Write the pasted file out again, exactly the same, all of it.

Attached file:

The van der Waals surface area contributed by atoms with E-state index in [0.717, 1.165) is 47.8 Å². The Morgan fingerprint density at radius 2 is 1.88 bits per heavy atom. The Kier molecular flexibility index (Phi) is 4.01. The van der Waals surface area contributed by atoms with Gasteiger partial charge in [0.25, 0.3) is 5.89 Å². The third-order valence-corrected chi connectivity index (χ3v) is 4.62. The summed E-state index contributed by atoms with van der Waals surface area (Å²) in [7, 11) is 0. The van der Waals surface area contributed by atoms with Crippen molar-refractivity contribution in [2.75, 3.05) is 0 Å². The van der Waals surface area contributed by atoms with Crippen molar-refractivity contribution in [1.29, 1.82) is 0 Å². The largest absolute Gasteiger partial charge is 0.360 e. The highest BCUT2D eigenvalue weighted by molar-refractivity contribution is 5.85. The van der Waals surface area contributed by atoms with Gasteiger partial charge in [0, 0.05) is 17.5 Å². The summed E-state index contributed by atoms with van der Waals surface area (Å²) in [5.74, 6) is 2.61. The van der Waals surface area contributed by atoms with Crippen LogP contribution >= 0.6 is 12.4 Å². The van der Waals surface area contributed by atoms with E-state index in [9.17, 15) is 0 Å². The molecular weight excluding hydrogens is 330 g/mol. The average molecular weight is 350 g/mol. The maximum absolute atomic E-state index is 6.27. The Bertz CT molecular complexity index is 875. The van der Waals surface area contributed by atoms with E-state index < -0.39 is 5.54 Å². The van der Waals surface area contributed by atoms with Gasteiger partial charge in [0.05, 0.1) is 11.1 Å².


The van der Waals surface area contributed by atoms with E-state index in [0.717, 1.165) is 47.8 Å². The Morgan fingerprint density at radius 2 is 1.88 bits per heavy atom. The Kier molecular flexibility index (Phi) is 4.01. The van der Waals surface area contributed by atoms with Gasteiger partial charge in [0.25, 0.3) is 5.89 Å². The third-order valence-corrected chi connectivity index (χ3v) is 4.62. The summed E-state index contributed by atoms with van der Waals surface area (Å²) in [7, 11) is 0. The van der Waals surface area contributed by atoms with Crippen molar-refractivity contribution in [2.75, 3.05) is 0 Å². The van der Waals surface area contributed by atoms with Crippen molar-refractivity contribution in [1.29, 1.82) is 0 Å². The largest absolute Gasteiger partial charge is 0.360 e. The highest BCUT2D eigenvalue weighted by molar-refractivity contribution is 5.85. The van der Waals surface area contributed by atoms with Gasteiger partial charge in [0, 0.05) is 17.5 Å². The summed E-state index contributed by atoms with van der Waals surface area (Å²) in [5.74, 6) is 2.61. The van der Waals surface area contributed by atoms with Crippen LogP contribution >= 0.6 is 12.4 Å². The van der Waals surface area contributed by atoms with E-state index in [9.17, 15) is 0 Å². The molecular weight excluding hydrogens is 330 g/mol. The average molecular weight is 350 g/mol. The maximum absolute atomic E-state index is 6.27. The Bertz CT molecular complexity index is 875. The van der Waals surface area contributed by atoms with E-state index < -0.39 is 5.54 Å². The van der Waals surface area contributed by atoms with Gasteiger partial charge in [0.05, 0.1) is 11.1 Å².